A trip across Bass Straight on The Spirit of Tasmania and a stay in Hobart, Australia’s southern most city, should be on the bucket list of most Australians.
The bonus is you can drive to Melbourne enjoying the coastal or inland attractions, then drive your car onto the Spirit of Tasmania.
The Spirit of Tasmania travels at night on its journey to Devonport and by day on the return journey to Melbourne. It is like an RSL club a la mere complete with gambling areas, cinema, restaurants and a shop. The quality of the food is good and the buffet features hearty comfort foods as well as a wide selection of salads and desserts.
There are deck areas outside where you get to experience sea air and on a cloudless night, see a sky full of bright stars that seem to go on forever.
If you want to take your pet, you have to be prepared to leave your pet in your car for about 16 hours. The car parking decks are locked for security and you cannot access your car until the morning.


What are you looking at?
This beautiful photo is in fact a close up view of one of the many different types of clams that are found on the Great Barrier Reef.
Found just offshore Lady Elliot Island this particular clam is a Tridacna sp. Each individual clam has a different variety of colours and patterns, just like our fingerprints are all different. The spot is in fact not an eye but a siphon that is used in feeding, locomotion, respiration and reproduction through the flow of water.




Book well ahead
The cruise is so popular that it is best to book a cabin well in advance. Although the trip is just one night, a cabin makes the experience much more of an adventure.
If you miss out on a cabin, you’ll end up in the “blue chairs”. These uncomfortable -looking overnight seats are in a large area with no privacy.
With large windows, the cabins are very comfortable with an ensuite, and extremely clean. The gentle rocking of the boat, sent me to sleep in record time and I had the best sleep I’d had in ages.
When I awoke, the Spirit of Tasmania was birthing in Devonport at 6am. A half hour or so later, I was in my car and pulling into the United East service station just down from the wharf. I paid for the fuel, then spotted a $1 coin on the ground. I bent down to pick it up but I couldn’t get my finger underneath; it was stuck. I heard guffawing behind me and I turned around.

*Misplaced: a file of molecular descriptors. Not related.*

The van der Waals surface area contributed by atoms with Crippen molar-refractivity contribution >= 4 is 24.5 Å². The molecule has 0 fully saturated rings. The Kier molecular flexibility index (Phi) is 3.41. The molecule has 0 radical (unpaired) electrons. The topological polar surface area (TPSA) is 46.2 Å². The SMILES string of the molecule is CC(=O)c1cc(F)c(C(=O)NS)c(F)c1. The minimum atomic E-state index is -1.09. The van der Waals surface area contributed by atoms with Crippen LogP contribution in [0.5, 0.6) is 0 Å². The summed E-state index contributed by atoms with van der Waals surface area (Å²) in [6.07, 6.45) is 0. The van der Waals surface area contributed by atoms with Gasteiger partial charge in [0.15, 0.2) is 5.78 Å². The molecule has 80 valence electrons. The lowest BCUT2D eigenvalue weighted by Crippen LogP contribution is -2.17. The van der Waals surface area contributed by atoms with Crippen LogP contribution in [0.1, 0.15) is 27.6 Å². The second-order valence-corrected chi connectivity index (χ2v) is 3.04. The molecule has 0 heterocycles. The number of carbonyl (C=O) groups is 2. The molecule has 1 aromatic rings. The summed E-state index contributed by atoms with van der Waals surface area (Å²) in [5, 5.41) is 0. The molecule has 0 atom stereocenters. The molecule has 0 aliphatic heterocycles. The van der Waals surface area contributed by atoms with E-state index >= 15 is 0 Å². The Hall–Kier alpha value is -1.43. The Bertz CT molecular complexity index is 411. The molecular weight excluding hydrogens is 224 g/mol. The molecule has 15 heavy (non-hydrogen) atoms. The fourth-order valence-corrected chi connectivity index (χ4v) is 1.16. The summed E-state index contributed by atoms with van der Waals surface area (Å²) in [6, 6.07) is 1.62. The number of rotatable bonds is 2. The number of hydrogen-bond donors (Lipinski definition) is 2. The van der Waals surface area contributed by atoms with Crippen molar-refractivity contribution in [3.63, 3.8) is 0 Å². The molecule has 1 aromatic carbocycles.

“That $1 coin has paid for itself 100-fold in entertainment over the years,” the owner chuckled.
It was an easy drive to join up to the Midland Highway which runs straight to Hobart through the historical towns of Campbell Town and Ross. A sign to a village fair at Tunbridge beckoned and after a quick pit stop, I was on the road again passing the Georgian village Oatlands where you’ll find the largest number of colonial sandstone buildings in any town in Australia.

Somerset on the Pier
My destination in Hobart was Somerset on the Pier for three nights of luxury staying slam-bang in the centre of the action both on land and water.

Like the famous Finger Wharf in Sydney, Somerset on the Pier as it name suggests, is built on a pier. An award-winning transformation of the early 1930s pier building, it offers breathtaking views of the River Derwent and historic Sullivan’s Cove.

Well appointed with quality furnishings, the one and two-bedroom apartments have fully equipped laundries and kitchens.

As I watched TV in my luxurious lounge area, about six metres away sailing ships passed as they moored at Constitution Dock.
Somerset apartments is a few minutes walk from some of Hobart’s top restaurants such as Mures Upper Deck, the iconic The Drunken Admiral, as well as three reasonably-priced pontoon restaurants. It is a hop, skip and a jump from bars and popular nightspots of Davey Street and Salamanca Place.

If you don’t feel like going out there is an upmarket bar and cafe at the apartments.
It is also a cat’s whisker away from the wharfs where the cruise boats leave for River Derwent tours, to Mona museum, or the memorable Peppermint Bay Cruise, a fully guided half-day cruise by high-speed luxury catamaran to Peppermint Bay, in Tasmania’s Huon/Channel region. The cruise takes in Tasmanian salmon farms in the D’Entrecasteaux Channel, and lunch at Peppermint Bay overlooking the Channel and Bruny Island.
Other activities include kayak hire, local galleries, museums, art centres and craft shops and Penitentiary ghost tours.

At Somerset on the Pier apartments start at about $235 a night depending on the time of the year. In no other capital city in Australia would you get a CBD waterfront apartment with all that Somerset offers at
this price. It’s a great place to unwind and see Hobart at its best.